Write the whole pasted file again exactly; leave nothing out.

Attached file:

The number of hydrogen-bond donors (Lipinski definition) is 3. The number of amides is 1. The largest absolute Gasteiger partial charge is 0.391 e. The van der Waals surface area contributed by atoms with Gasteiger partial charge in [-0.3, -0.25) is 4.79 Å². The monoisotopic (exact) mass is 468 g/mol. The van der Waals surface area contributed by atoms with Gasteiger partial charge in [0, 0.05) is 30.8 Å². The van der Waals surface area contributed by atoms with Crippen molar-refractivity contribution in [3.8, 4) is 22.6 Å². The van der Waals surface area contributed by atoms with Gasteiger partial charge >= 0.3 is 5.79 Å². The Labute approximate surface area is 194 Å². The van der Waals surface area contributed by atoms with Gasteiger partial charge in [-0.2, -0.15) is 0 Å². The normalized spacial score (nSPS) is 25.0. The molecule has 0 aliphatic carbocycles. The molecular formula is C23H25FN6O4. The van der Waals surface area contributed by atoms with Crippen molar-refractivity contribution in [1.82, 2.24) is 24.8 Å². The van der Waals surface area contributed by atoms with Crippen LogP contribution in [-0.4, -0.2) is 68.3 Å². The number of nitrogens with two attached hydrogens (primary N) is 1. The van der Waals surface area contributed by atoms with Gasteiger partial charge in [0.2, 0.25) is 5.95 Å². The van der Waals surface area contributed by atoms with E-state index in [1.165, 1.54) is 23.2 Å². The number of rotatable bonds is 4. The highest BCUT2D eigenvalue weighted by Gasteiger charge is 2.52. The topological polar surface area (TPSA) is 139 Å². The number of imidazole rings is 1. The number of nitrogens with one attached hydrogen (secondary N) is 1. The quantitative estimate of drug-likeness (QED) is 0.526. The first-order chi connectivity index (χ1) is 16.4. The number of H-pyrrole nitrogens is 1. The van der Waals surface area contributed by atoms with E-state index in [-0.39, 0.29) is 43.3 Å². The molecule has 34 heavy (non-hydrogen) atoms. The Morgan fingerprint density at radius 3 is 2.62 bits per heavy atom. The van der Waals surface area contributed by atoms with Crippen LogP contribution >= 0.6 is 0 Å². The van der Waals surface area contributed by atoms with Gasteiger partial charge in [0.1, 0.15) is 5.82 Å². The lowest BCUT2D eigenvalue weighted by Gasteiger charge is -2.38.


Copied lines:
The number of hydrogen-bond donors (Lipinski definition) is 3. The number of amides is 1. The largest absolute Gasteiger partial charge is 0.391 e. The van der Waals surface area contributed by atoms with Gasteiger partial charge in [-0.3, -0.25) is 4.79 Å². The monoisotopic (exact) mass is 468 g/mol. The van der Waals surface area contributed by atoms with Gasteiger partial charge in [0, 0.05) is 30.8 Å². The van der Waals surface area contributed by atoms with Crippen molar-refractivity contribution in [3.8, 4) is 22.6 Å². The van der Waals surface area contributed by atoms with Gasteiger partial charge >= 0.3 is 5.79 Å². The Labute approximate surface area is 194 Å². The van der Waals surface area contributed by atoms with Gasteiger partial charge in [-0.2, -0.15) is 0 Å². The normalized spacial score (nSPS) is 25.0. The molecule has 0 aliphatic carbocycles. The molecular formula is C23H25FN6O4. The van der Waals surface area contributed by atoms with Crippen molar-refractivity contribution in [1.82, 2.24) is 24.8 Å². The van der Waals surface area contributed by atoms with Crippen LogP contribution in [-0.4, -0.2) is 68.3 Å². The number of nitrogens with two attached hydrogens (primary N) is 1. The van der Waals surface area contributed by atoms with Gasteiger partial charge in [0.2, 0.25) is 5.95 Å². The van der Waals surface area contributed by atoms with E-state index in [1.165, 1.54) is 23.2 Å². The number of rotatable bonds is 4. The highest BCUT2D eigenvalue weighted by Gasteiger charge is 2.52. The topological polar surface area (TPSA) is 139 Å². The number of imidazole rings is 1. The number of nitrogens with one attached hydrogen (secondary N) is 1. The quantitative estimate of drug-likeness (QED) is 0.526. The first-order chi connectivity index (χ1) is 16.4. The number of H-pyrrole nitrogens is 1. The van der Waals surface area contributed by atoms with E-state index in [-0.39, 0.29) is 43.3 Å². The molecule has 34 heavy (non-hydrogen) atoms. The Morgan fingerprint density at radius 3 is 2.62 bits per heavy atom. The van der Waals surface area contributed by atoms with Crippen LogP contribution >= 0.6 is 0 Å². The van der Waals surface area contributed by atoms with Gasteiger partial charge in [0.1, 0.15) is 5.82 Å². The lowest BCUT2D eigenvalue weighted by Gasteiger charge is -2.38.